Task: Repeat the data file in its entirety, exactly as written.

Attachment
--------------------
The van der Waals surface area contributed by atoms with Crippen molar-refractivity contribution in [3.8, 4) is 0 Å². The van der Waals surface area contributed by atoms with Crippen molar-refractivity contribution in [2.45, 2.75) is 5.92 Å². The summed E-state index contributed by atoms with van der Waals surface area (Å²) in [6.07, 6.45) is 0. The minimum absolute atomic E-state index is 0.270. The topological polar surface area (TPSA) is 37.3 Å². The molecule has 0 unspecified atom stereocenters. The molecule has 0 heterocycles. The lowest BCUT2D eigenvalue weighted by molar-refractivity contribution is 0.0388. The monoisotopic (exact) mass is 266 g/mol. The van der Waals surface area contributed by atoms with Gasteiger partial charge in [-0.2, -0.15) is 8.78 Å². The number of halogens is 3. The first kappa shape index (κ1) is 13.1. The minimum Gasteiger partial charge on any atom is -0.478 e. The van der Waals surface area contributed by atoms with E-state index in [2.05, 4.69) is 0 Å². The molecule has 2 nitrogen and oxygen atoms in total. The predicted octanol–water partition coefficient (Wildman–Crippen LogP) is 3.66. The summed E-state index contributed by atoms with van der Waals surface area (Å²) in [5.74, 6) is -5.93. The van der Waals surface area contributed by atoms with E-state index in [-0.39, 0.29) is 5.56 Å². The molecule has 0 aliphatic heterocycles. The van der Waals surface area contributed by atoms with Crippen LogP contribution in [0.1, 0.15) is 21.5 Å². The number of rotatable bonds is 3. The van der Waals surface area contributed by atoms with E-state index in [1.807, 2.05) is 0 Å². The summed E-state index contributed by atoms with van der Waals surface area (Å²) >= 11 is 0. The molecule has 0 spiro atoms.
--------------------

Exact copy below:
The van der Waals surface area contributed by atoms with Crippen molar-refractivity contribution in [3.8, 4) is 0 Å². The van der Waals surface area contributed by atoms with Crippen molar-refractivity contribution in [2.45, 2.75) is 5.92 Å². The summed E-state index contributed by atoms with van der Waals surface area (Å²) in [6.07, 6.45) is 0. The minimum absolute atomic E-state index is 0.270. The topological polar surface area (TPSA) is 37.3 Å². The molecule has 0 unspecified atom stereocenters. The molecule has 0 heterocycles. The lowest BCUT2D eigenvalue weighted by molar-refractivity contribution is 0.0388. The monoisotopic (exact) mass is 266 g/mol. The van der Waals surface area contributed by atoms with Gasteiger partial charge in [-0.2, -0.15) is 8.78 Å². The number of halogens is 3. The first kappa shape index (κ1) is 13.1. The minimum Gasteiger partial charge on any atom is -0.478 e. The van der Waals surface area contributed by atoms with E-state index in [2.05, 4.69) is 0 Å². The molecule has 2 nitrogen and oxygen atoms in total. The predicted octanol–water partition coefficient (Wildman–Crippen LogP) is 3.66. The summed E-state index contributed by atoms with van der Waals surface area (Å²) in [5.74, 6) is -5.93. The van der Waals surface area contributed by atoms with E-state index in [-0.39, 0.29) is 5.56 Å². The molecule has 0 aliphatic heterocycles. The van der Waals surface area contributed by atoms with Crippen LogP contribution in [0.1, 0.15) is 21.5 Å². The number of rotatable bonds is 3. The van der Waals surface area contributed by atoms with E-state index in [1.807, 2.05) is 0 Å². The summed E-state index contributed by atoms with van der Waals surface area (Å²) >= 11 is 0. The molecule has 0 spiro atoms.